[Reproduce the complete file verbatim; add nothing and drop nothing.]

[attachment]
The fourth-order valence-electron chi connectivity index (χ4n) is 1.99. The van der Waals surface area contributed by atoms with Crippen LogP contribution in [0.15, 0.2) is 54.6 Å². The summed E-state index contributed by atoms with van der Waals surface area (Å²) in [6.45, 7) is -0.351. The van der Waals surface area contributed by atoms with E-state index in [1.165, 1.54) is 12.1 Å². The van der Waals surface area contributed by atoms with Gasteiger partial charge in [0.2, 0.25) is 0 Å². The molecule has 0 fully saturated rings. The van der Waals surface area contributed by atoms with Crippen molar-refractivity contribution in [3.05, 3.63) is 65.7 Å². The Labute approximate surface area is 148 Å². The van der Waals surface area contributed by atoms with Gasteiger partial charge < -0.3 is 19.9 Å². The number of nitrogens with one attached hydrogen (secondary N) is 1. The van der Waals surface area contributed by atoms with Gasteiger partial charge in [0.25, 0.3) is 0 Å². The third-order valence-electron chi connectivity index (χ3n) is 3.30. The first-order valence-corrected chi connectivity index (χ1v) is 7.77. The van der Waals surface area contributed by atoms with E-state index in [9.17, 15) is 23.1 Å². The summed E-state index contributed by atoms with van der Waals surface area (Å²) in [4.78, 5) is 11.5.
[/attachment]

The fourth-order valence-electron chi connectivity index (χ4n) is 1.99. The van der Waals surface area contributed by atoms with Crippen LogP contribution in [0.15, 0.2) is 54.6 Å². The summed E-state index contributed by atoms with van der Waals surface area (Å²) in [6.45, 7) is -0.351. The van der Waals surface area contributed by atoms with E-state index in [1.165, 1.54) is 12.1 Å². The van der Waals surface area contributed by atoms with Gasteiger partial charge in [0.2, 0.25) is 0 Å². The molecule has 0 fully saturated rings. The van der Waals surface area contributed by atoms with Crippen molar-refractivity contribution in [3.05, 3.63) is 65.7 Å². The Labute approximate surface area is 148 Å². The van der Waals surface area contributed by atoms with Gasteiger partial charge < -0.3 is 19.9 Å². The number of nitrogens with one attached hydrogen (secondary N) is 1. The van der Waals surface area contributed by atoms with Gasteiger partial charge in [0.25, 0.3) is 0 Å². The third-order valence-electron chi connectivity index (χ3n) is 3.30. The first-order valence-corrected chi connectivity index (χ1v) is 7.77. The van der Waals surface area contributed by atoms with E-state index in [9.17, 15) is 23.1 Å². The summed E-state index contributed by atoms with van der Waals surface area (Å²) in [4.78, 5) is 11.5.